By Courtney A. Lynch
New to the Hawthorne Fine Art collection is a painting by David Gilmour Blythe (1815-1865), titled By the Fire and dated circa 1856. Blythe, a self-taught genre painter, is best known for his moralizing observations of poverty and working class life in Pittsburgh, Pennsylvania. By the Fire stands out as one of Blythe’s more wholesome and optimistic works, as well as one of his more complex compositions.
Through his treatment of color and use of contrasting light and dark elements, Blythe’s painting illuminates a scene of domestic contentment that was unusual for him at the time. At the center of the composition a family enjoys the warmth of their hearth; the mother and her son exchange a warm glance while they engage in household chores, and the child plays contentedly at his mother’s feet. The family’s meager financial state is noted in their sparse possessions, as well as the structure of their home. Yet, despite this lack of material abundance, the family enjoys this moment of quiet domesticity, awash in the light and warmth of the fire.
By the Fire is especially reminiscent of the genre interiors of 18th century French artist Jean-Baptiste-Siméon Chardin. It shares with them a softened texture and gentle colorism as well as an academically refined presentation of the figures. Yet, through the encompassing darkness and the powerful fire, Blythe may be still inserting references to the ever-present reality of the industrial world outside, the incendiary and smoke-laden atmosphere of the city’s foundries. It is in fact these opposite forces, of light and darkness, and of happiness and want that Blythe became a master at capturing.
A remarkably similar painting in content and atmosphere belongs to the Duquesne Club, a private social club in Pittsburgh, PA.
The Duquesne painting plays off the same composition as By the Fire, albeit inverted. A family – now extended to include a grandmother – is again shown contentedly enjoying their hearth. The grandmother and the mother engage in knitting and mending respectively, while the father is absorbed in reading a newspaper. The wife has paused in her task to look up at her husband with the same affectionate gaze that can be seen in By the Fire. The son, who in By the Fire was engrossed in play, is occupied here with a cast-iron pot on the floor. In the background, a couple can be seen through the doorway, backlit by the fire they are enjoying in a second room.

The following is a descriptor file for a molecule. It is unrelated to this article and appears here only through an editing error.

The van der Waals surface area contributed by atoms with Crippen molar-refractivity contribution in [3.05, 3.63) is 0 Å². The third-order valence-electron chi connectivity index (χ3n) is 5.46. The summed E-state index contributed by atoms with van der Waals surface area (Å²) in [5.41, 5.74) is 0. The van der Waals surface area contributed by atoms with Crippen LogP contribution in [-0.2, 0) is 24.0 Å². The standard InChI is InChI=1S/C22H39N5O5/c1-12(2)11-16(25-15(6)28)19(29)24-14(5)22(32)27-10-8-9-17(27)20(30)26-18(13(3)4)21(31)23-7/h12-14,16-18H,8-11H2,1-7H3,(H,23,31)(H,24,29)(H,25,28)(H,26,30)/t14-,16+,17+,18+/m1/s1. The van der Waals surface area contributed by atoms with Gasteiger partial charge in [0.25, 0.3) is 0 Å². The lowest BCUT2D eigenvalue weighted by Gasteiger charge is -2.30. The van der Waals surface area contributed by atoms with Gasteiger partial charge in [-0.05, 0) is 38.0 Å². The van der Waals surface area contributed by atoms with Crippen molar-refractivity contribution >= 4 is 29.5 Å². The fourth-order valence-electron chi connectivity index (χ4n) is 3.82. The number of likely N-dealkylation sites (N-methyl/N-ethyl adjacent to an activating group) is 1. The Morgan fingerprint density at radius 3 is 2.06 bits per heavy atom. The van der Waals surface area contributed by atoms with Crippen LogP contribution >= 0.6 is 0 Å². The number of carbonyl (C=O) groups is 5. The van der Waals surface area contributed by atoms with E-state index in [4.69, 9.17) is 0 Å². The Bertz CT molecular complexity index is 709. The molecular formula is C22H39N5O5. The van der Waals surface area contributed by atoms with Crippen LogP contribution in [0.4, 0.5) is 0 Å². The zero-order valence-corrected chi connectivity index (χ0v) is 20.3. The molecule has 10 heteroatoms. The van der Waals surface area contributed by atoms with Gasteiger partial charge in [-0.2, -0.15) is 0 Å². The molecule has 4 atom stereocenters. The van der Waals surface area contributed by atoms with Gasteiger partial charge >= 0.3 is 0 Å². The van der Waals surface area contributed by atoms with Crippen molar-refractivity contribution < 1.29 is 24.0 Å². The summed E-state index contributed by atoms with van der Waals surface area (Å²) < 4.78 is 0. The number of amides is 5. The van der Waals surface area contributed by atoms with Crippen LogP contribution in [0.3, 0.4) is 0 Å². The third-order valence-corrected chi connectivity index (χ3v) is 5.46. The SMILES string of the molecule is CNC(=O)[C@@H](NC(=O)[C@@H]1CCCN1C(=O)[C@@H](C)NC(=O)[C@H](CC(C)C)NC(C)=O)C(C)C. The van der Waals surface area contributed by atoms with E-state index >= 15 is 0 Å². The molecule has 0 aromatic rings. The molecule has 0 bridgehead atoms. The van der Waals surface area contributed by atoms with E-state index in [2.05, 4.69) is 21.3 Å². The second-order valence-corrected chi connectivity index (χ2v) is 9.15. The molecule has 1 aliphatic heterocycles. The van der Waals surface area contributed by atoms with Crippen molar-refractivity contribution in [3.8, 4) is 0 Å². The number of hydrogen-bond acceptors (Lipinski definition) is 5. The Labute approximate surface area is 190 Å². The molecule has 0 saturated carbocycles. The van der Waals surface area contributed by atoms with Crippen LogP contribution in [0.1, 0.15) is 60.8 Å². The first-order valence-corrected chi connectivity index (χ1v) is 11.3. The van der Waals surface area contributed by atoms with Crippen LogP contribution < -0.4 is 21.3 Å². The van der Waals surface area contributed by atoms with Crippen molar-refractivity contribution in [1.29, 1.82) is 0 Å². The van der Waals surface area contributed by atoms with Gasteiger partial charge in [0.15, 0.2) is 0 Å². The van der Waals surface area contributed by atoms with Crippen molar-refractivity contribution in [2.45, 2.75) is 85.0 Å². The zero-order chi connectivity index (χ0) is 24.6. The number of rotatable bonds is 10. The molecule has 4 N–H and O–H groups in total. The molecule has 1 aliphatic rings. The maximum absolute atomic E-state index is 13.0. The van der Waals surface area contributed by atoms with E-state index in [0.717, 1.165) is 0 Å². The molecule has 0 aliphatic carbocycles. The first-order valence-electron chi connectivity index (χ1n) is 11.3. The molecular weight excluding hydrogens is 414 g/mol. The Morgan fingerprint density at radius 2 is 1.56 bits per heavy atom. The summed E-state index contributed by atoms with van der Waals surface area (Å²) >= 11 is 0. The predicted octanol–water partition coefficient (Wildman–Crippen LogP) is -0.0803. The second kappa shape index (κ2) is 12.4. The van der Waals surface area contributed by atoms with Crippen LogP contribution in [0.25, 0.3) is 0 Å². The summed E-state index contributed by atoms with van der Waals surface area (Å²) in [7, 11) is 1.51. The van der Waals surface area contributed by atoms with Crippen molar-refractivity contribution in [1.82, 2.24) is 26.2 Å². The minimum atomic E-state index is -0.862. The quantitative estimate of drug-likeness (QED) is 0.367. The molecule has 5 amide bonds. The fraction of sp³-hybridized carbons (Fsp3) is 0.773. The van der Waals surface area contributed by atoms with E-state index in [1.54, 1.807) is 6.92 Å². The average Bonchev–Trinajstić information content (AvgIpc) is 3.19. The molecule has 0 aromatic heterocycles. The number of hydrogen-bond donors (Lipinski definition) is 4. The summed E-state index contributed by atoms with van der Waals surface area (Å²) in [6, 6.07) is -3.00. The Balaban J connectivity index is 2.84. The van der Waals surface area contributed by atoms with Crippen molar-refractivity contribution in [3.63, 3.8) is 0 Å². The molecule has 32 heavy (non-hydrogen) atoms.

Similarly to By the Fire, the Duquesne painting is also unusual in subject matter for Blythe, who most often painted street urchins or wayward workers living a compromised existence. It has been compared in style and content to the paintings of the American genre painter Francis William Edmonds, as well as the Scottish painter David Wilkie. So too are these works readily reminiscent of By the Fire.
First published as Interior, Family Group,1 the Duquesne Blythe has since been cited more recently with the dual titles Rustic Courtship or The Olden Time.2 The change in name reflects David G. Wilkins’ theory that the Duquesne Blythe could be one of these two lost paintings. The first, Rustic Courtship, has been unlocated since it was exhibited in 1879, while the second, The Olden Time, has been unlocated since it was exhibited at the Pittsburgh Sanitary Fair in 1864.
Wilkins establishes the possibility that the Duquesne painting could be The Olden Time through the painting’s content, as well as through the strong nostalgia for domestic contentment that it evokes. This sentiment, however, also applies directly to By the Fire, as both works are embodiments of an ‘olden’ or simpler time. The similarities between the two paintings (of which content, composition, mood and size are only the beginning) are numerous enough to suggest that either one could be the ‘lost’ Olden Time painting that was exhibited in 1864.
To learn more about this painting, or any others in Hawthorne Fine Art’s collection, please visit us online at http://www.hawthornefineart.com
1 see Bruce Chambers’ 1980 monograph, The World of David Gilmour Blythe
2 see Wilkins’ 2001 collection The Art of the Duquesne Club